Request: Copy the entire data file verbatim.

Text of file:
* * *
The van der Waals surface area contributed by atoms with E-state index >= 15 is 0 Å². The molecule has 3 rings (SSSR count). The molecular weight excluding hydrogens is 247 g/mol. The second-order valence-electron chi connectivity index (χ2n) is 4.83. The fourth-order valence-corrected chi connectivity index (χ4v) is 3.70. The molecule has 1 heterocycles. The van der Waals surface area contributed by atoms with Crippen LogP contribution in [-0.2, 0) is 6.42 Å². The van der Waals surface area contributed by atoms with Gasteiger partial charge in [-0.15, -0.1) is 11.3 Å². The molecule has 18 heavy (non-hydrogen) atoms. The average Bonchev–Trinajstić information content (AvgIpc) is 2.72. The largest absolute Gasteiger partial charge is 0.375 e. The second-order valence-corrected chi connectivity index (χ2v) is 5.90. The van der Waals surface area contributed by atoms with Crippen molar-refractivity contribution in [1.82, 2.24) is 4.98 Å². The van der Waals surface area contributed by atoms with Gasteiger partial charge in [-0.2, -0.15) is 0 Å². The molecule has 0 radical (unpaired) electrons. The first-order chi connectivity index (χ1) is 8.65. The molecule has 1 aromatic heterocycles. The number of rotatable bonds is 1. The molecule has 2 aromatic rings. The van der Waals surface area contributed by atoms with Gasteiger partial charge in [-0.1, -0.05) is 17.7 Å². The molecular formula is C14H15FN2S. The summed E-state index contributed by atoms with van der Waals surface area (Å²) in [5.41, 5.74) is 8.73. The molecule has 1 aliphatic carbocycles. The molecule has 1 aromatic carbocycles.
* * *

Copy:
The van der Waals surface area contributed by atoms with E-state index >= 15 is 0 Å². The molecule has 3 rings (SSSR count). The molecular weight excluding hydrogens is 247 g/mol. The second-order valence-electron chi connectivity index (χ2n) is 4.83. The fourth-order valence-corrected chi connectivity index (χ4v) is 3.70. The molecule has 1 heterocycles. The van der Waals surface area contributed by atoms with Crippen LogP contribution in [-0.2, 0) is 6.42 Å². The van der Waals surface area contributed by atoms with Gasteiger partial charge in [-0.15, -0.1) is 11.3 Å². The molecule has 18 heavy (non-hydrogen) atoms. The average Bonchev–Trinajstić information content (AvgIpc) is 2.72. The largest absolute Gasteiger partial charge is 0.375 e. The second-order valence-corrected chi connectivity index (χ2v) is 5.90. The van der Waals surface area contributed by atoms with Crippen molar-refractivity contribution in [1.82, 2.24) is 4.98 Å². The van der Waals surface area contributed by atoms with Gasteiger partial charge in [-0.2, -0.15) is 0 Å². The molecule has 0 radical (unpaired) electrons. The first-order chi connectivity index (χ1) is 8.65. The molecule has 1 aromatic heterocycles. The number of rotatable bonds is 1. The molecule has 2 aromatic rings. The van der Waals surface area contributed by atoms with Gasteiger partial charge in [-0.1, -0.05) is 17.7 Å². The molecular formula is C14H15FN2S. The summed E-state index contributed by atoms with van der Waals surface area (Å²) in [5.41, 5.74) is 8.73. The molecule has 1 aliphatic carbocycles. The molecule has 1 aromatic carbocycles.